Pomerantz LLP

Not So Fabulous After All

Pomerantz Monitor, September/October 2013 

In August, the SEC scored a much-needed win when a nine-member jury, after deliberating for two days, found Fabrice Tourre, a former Goldman Sachs bond trader once known as “Fabulous Fab,” liable on six of seven civil fraud charges. 

The SEC brought the action in 2010 against both Mr. Tourre and Goldman Sachs, accusing both of misleading investors about a complex mortgage-based financial product known as “Abacus 2007-AC1.” Abacus was a “collateralized debt obligation,” a financial vehicle based on a collection of underlying mortgage-related securities. Tourre played a major role in putting Abacus together; but he (and Goldman) allegedly failed to disclose to potential investors that hedge fund titan John Paulson, a key Goldman Sachs client, had also played a major role in selecting the securities underlying Abacus. Paulson’s involvement was critical because he himself made a huge bet against Abacus, selling millions of shares short, and made a killing when Abacus failed. In other words, the SEC claimed that Abacus was secretly designed to fail so that Paulson could make a killing at the expense of Goldman’s other clients. 

Goldman settled the SEC’s claims some time ago, agreeing to pay a $550 million fine, without admitting or denying wrongdoing. Abacus, and the large fine it generated, heavily damaged Goldman’s reputation, helping to earn it the sobriquet “great vampire squid.” 

Even after Goldman settled, Tourre fought on, and lost. Tellingly, his lawyers opted not to call any witnesses at trial, an interesting strategy which perhaps reflected the weakness of their case. The SEC called two witnesses, Laura Schwartz from the ACA Financial Guaranty Corporation, and Gail Kreitman, a former Goldman saleswoman, who testified that they were misled about who was investing in Abacus. Also key to Mr. Tourre’s downfall was a number of emails to his girlfriend, which he called “love letters,” in which he joked about selling toxic real estate bonds to “widows and orphans.”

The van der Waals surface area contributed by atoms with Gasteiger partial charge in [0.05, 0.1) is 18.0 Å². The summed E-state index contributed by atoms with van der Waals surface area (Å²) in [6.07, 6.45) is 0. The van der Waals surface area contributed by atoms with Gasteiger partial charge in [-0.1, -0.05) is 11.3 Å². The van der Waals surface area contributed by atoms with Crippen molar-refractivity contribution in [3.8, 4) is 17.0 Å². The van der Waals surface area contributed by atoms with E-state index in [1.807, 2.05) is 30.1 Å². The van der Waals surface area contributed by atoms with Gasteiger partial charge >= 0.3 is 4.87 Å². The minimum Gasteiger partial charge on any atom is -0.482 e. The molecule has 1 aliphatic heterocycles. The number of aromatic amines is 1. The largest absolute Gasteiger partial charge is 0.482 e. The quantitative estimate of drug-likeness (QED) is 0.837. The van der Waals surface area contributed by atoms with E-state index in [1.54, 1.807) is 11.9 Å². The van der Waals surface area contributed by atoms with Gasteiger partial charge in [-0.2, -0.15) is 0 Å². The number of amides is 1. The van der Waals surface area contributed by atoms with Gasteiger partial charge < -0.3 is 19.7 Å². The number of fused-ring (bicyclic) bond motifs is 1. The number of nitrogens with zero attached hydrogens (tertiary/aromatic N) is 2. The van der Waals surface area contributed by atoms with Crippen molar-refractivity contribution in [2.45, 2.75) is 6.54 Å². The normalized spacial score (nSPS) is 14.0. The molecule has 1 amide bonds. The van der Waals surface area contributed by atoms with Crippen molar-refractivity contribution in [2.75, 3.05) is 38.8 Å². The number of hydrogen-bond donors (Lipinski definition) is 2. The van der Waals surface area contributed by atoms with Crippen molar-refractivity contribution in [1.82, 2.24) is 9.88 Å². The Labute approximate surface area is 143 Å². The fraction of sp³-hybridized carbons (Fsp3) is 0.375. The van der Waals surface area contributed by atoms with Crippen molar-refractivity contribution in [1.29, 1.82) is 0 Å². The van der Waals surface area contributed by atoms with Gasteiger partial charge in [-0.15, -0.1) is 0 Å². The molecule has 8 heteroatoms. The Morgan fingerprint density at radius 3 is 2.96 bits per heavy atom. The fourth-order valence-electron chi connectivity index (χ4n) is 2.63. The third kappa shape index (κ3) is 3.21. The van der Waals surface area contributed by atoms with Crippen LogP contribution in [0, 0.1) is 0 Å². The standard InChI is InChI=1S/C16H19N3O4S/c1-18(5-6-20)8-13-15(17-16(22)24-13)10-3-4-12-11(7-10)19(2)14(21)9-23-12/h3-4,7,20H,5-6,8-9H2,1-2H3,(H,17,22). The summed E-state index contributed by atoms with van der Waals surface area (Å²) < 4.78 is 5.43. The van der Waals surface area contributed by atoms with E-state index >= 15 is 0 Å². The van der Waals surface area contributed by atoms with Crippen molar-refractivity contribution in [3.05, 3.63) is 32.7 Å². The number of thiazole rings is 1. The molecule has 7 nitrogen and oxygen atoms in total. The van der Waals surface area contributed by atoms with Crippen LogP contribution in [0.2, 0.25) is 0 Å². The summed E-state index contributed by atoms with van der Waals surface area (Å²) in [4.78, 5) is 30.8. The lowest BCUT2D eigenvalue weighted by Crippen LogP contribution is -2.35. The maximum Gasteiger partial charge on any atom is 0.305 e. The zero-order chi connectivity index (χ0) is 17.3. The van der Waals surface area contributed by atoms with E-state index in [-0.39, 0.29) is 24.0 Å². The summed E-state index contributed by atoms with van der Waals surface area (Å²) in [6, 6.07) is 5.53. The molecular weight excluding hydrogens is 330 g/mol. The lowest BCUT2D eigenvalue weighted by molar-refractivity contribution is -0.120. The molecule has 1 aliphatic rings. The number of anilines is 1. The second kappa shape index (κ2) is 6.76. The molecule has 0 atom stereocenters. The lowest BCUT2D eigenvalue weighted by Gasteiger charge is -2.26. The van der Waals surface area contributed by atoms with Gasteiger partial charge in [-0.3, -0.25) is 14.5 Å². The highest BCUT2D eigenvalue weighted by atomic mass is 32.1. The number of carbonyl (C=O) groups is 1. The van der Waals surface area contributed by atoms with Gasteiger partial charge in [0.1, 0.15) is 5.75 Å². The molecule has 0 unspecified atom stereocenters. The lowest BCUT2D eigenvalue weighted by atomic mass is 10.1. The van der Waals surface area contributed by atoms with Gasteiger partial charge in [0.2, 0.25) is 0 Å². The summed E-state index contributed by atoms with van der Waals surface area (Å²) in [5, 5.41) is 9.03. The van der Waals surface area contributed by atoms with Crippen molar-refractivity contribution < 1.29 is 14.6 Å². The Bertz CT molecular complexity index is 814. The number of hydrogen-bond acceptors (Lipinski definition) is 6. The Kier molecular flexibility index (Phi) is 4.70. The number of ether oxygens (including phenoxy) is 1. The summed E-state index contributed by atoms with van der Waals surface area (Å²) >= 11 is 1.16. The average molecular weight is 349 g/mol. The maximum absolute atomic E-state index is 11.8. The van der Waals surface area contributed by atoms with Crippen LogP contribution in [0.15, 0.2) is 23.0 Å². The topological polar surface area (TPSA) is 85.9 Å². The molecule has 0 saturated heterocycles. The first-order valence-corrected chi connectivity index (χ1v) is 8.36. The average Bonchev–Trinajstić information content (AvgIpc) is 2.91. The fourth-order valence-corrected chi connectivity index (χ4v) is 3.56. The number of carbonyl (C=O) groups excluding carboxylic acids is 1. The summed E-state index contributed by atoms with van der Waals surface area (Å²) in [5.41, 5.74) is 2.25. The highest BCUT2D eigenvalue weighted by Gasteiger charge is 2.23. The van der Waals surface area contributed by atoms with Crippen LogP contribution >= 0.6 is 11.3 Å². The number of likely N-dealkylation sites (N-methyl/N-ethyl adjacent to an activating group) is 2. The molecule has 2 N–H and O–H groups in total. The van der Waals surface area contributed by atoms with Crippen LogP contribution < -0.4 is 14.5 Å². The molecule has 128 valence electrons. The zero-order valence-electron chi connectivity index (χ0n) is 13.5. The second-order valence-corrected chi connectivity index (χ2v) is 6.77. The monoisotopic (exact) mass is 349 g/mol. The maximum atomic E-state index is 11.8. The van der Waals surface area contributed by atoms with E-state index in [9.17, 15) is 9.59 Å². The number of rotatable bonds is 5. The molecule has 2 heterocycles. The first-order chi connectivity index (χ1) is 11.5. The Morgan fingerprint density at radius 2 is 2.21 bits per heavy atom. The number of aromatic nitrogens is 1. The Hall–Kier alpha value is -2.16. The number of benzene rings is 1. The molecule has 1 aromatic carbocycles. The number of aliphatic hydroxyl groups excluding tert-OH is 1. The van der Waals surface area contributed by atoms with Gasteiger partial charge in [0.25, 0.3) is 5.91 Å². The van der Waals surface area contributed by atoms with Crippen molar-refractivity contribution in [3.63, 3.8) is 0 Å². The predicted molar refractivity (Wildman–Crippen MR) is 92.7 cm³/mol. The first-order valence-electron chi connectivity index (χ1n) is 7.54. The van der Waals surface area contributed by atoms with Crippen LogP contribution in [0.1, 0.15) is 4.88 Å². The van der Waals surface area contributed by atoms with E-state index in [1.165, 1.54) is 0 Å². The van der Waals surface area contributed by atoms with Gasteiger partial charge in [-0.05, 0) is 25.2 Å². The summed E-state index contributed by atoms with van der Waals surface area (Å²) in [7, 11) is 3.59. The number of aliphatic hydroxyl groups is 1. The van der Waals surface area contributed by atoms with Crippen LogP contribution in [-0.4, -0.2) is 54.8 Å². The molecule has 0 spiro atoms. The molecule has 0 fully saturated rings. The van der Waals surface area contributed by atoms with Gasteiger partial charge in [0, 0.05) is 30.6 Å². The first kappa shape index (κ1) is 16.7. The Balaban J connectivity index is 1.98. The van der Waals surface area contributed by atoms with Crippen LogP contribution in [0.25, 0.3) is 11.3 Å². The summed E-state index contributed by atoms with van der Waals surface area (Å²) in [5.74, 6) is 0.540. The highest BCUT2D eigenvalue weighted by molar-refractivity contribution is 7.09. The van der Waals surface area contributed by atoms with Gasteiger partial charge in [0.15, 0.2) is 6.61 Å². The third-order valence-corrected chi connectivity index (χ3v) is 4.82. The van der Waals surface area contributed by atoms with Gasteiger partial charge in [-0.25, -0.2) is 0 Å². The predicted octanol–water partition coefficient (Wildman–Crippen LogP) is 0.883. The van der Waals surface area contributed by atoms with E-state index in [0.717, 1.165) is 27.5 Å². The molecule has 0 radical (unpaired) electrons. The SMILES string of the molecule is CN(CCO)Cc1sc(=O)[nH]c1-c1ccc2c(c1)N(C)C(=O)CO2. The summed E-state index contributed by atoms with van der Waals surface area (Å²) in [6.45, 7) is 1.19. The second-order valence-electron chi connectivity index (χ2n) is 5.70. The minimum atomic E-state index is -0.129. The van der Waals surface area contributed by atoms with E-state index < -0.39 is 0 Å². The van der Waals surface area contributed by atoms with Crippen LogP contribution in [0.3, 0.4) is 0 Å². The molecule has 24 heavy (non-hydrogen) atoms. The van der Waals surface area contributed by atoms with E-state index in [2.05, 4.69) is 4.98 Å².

As of Monitor press time, Mr. Tourre was planning to ask the court at the end of September to either overturn his securities fraud verdict or grant a new jury trial. If the judge declines that request, the question will then become one of punishment. Mr. Tourre faces three potential remedies. First, the court can impose civil monetary penalties ranging from $5,000 to $130,000 for each violation. Second, the court can order that Mr. Tourre forfeit any profits he received from his violations, though it is unclear at this point what that would encompass. Third, Mr. Tourre could also face an administrative proceeding before the SEC, which could permanently bar him from any future association with the financial industry. One potential obstacle for the SEC in pursuing a bar, however, is that it obtained the power to do this when Congress passed the Dodd-Frank Act in 2010, three years after Mr. Tourre’s violations occurred. It is unclear whether the SEC’s authority to issue a bar applies retroactively. Given that Goldman continues to bankroll all of Mr. Tourre’s legal fees, it is likely he will appeal any bar order, challenging retroactivity, and continue to drag this case on further. 

Mr. Tourre is now enrolled in a doctoral economics program at the University of Chicago and seems to be gearing up for a future in academia. Other than damage to his reputation, which he has already incurred in spades, it is questionable whether a bar would make much of a difference. 

Meanwhile, the Tourre trial, though clearly a success for the SEC, has led many to question why the agency continues to pursue mid-level employees like Mr. Tourre while leaving the high-level executives unscathed. Mr. Tourre clearly did not commit these violations on his own.